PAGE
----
Op-Ed: With Apple Watch, being a celebrity counts
As we now know, supply issues have forced Cupertino to walk back from calling April 24 the Apple Watch launch date. Instead, this is simply the day when the company will begin delivering the wearable device to some of those who placed a preorder on April 10, myself included.
One arena where the Apple Watch seems in plentiful supply is with celebrities.
In recent days, J.J. Abrams, Karl Lagerfeld, Katy Perry, Pharrell, and Anna Wintour have each been sporting an Apple Watch in public. And by sport, I don’t mean that they’ve been seen wearing one of the least expensive models. No, these folks are wearing Apple Watch Edition models, which start at $10,000 each.
These celebrity sightings have bugged me and not because of class envy. I felt the same way when Apple CEO Tim Cook welcomed Christy Turlington Burns to the stage at the March 9 Apple Watch event. Burns is using an Apple Watch to help her train for a marathon. This journey is being heavily promoted on the Apple website.
So why don’t I like seeing famous people wearing an Apple Watch? It’s simple. They’re doing so while the rest of us need to wait. And unlike during past Apple product launches, these waits have no concrete end date. As I previously noted, my Apple Watch is being delivered between April 24 and May 8, according to my confirmation. This is a situation also being experienced by others who woke up in the middle of the night to place an early Apple Watch order.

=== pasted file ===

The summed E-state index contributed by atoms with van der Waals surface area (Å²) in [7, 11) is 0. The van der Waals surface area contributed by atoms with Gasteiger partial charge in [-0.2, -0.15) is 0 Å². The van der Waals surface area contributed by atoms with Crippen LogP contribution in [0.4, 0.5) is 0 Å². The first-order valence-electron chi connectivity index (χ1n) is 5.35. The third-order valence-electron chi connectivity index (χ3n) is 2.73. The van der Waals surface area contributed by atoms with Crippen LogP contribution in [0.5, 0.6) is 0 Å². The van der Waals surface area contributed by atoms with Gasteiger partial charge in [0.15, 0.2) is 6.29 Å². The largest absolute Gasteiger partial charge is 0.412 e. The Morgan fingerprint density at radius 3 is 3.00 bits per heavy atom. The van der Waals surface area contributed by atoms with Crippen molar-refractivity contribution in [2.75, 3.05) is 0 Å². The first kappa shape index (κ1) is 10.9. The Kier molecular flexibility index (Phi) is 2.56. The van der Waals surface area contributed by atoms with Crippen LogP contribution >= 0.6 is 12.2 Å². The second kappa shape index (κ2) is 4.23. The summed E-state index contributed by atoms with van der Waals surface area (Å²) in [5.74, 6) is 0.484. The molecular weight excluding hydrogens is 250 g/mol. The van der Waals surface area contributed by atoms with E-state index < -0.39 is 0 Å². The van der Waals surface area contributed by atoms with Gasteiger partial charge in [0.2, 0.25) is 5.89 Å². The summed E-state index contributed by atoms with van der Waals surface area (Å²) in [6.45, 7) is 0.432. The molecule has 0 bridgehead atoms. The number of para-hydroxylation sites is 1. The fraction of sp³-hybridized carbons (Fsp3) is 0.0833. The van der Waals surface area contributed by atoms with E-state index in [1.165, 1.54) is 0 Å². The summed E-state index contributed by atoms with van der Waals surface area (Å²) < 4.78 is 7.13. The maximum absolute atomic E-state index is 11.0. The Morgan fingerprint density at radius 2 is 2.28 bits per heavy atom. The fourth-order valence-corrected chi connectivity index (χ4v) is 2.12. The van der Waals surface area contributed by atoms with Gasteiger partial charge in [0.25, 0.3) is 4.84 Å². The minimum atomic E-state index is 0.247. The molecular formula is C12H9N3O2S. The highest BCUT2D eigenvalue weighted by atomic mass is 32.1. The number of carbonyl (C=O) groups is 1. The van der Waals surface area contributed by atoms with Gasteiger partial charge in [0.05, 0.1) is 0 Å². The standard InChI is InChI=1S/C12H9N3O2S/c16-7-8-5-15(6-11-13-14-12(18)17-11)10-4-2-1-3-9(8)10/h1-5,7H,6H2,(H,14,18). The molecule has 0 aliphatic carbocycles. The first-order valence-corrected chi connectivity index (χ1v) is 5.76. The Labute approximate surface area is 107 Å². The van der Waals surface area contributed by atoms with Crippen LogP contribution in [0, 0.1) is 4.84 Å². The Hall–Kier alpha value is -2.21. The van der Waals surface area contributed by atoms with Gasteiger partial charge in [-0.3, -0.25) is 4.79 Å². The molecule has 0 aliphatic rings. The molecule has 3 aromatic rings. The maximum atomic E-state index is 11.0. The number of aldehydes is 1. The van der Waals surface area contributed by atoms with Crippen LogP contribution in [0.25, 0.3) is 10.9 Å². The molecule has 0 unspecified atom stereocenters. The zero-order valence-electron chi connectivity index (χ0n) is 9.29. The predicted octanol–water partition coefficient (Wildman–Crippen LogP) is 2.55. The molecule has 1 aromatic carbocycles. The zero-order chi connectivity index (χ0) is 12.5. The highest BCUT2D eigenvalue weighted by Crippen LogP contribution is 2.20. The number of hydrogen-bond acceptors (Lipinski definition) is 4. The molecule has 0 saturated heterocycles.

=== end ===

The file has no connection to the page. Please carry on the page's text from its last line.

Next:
Apple isn’t the first company to use celebrities to promote their products. However, there’s something a little more difficult about doing so when having to admit that the original Apple Watch launch date won’t be kept.
Besides, who are we kidding. These celebrities didn’t pay for their $10,000 Watches, which definitely adds insult to injury, in my humble opinion.
I don’t like to play the Tim Cook isn’t Steve Jobs game. However, in this case, it seems warranted.
In June 2007, the Los Angeles Times ran an interesting piece ahead of the first iPhone launch, entitled “Sorry, clout don’t count.”
Apple is controlling the iPhone’s exposure as if it were a movie star before a blockbuster’s opening day. The Cupertino, Calif., company doled out a small number to a carefully chosen group of reviewers — most of whom have raved about it. Silicon Valley legends, Wall Street analysts, Hollywood insiders and others used to getting the latest hot gadget before the masses have been forced to scramble for one.
“Lots of people have requested iPhones,” an Apple spokeswoman said. “No one is getting any special treatment.”
Much has changed since then, no?